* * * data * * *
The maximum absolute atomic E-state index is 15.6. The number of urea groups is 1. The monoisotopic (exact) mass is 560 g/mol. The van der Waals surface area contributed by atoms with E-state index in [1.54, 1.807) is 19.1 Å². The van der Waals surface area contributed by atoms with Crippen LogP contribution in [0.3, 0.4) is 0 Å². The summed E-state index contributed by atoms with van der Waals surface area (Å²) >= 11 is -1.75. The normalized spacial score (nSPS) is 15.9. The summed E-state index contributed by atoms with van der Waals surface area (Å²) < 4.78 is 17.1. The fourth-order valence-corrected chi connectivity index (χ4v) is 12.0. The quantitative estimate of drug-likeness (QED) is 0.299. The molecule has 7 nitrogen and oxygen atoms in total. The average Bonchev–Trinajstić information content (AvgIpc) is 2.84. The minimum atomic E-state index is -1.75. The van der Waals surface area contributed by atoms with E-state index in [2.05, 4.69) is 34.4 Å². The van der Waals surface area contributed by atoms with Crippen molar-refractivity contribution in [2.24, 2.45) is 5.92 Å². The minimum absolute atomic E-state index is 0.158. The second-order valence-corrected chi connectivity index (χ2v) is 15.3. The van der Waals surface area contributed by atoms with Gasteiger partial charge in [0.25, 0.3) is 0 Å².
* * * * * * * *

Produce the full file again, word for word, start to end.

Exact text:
The maximum absolute atomic E-state index is 15.6. The number of urea groups is 1. The monoisotopic (exact) mass is 560 g/mol. The van der Waals surface area contributed by atoms with E-state index in [1.54, 1.807) is 19.1 Å². The van der Waals surface area contributed by atoms with Crippen LogP contribution in [0.3, 0.4) is 0 Å². The summed E-state index contributed by atoms with van der Waals surface area (Å²) >= 11 is -1.75. The normalized spacial score (nSPS) is 15.9. The summed E-state index contributed by atoms with van der Waals surface area (Å²) < 4.78 is 17.1. The fourth-order valence-corrected chi connectivity index (χ4v) is 12.0. The quantitative estimate of drug-likeness (QED) is 0.299. The molecule has 7 nitrogen and oxygen atoms in total. The average Bonchev–Trinajstić information content (AvgIpc) is 2.84. The minimum atomic E-state index is -1.75. The van der Waals surface area contributed by atoms with E-state index in [2.05, 4.69) is 34.4 Å². The van der Waals surface area contributed by atoms with Crippen molar-refractivity contribution in [2.24, 2.45) is 5.92 Å². The minimum absolute atomic E-state index is 0.158. The second-order valence-corrected chi connectivity index (χ2v) is 15.3. The van der Waals surface area contributed by atoms with Gasteiger partial charge in [0.25, 0.3) is 0 Å².